Ikea is a popular choice when it comes to shopping for furniture. Prices are low, easy to assemble and most importantly, they have appealing aesthetics. But, we've all been in that situation where you've stepped into another home and immediately recognized that one furniture you saw at the store last week. As cool as it may look, the unspoken value of it drops when you know many more people have the same piece. So, to avoid these heartbreaking moments, we met up with Nic to let us in on his take on furniture and how to stay original.
I refuse to pay retail for any furniture. I'd rather make it or find it. You get a better attachment to something you made. You can talk about it- it's a good conversation starter. Someone's like "Oh, I like that chair. Well, I actually made it. Like woah" more than like "I bought it..." It shows your creativity and style a lot more. And you can translate that into fashion. If someone's like "Dope shirt. You made that?" They're going to respond to that way more than if it's "I bought this at some generic store."
The scoop on Nic's pieces.
(photos courtesy of lord_nic)
The base of this night stand is based on a very famous chair [Eames]. I really liked the legs on the chair. And the top, I wanted something very basic, like a cubbie. I didn't want something with shelving or drawers, cause it gets in the way. I wanted something I can put my stuff on and forget about it. Simple. It's just a box. A lot of furniture nowadays has a lot of bells and whistles, and it's not easy to move.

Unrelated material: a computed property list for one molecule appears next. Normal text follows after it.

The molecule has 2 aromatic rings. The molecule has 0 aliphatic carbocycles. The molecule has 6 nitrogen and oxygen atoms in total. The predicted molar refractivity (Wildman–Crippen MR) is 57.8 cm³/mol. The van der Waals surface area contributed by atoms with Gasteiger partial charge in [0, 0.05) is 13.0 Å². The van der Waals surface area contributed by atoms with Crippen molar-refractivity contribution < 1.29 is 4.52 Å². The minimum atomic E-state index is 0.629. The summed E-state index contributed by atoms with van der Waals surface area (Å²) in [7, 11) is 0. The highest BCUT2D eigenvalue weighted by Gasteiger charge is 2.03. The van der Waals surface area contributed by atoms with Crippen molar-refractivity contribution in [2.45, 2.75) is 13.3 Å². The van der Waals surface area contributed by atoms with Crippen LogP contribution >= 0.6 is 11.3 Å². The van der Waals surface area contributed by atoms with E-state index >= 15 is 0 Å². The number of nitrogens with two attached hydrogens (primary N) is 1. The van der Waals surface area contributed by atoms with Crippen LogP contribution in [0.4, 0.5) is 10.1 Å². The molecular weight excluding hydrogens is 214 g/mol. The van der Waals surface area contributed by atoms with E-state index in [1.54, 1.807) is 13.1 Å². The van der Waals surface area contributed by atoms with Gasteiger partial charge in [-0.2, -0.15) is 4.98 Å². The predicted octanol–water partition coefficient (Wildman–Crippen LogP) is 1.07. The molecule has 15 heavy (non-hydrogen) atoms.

All the furniture I have is all based on things that are easy to move. So, I can take this top, and take the legs off the base, and it will fit in the trunk of my car. I can take this whole chair apart piece by piece and it’ll fit in my car. My shoe bench, I can take the legs off, unscrew them and it’ll fit in my car. You can’t do that with a lot of furniture nowadays. You buy it pre assembled or once you assemble it, it’s really hard to take apart. Ease. Ease and things that I like. That’s how I build stuff.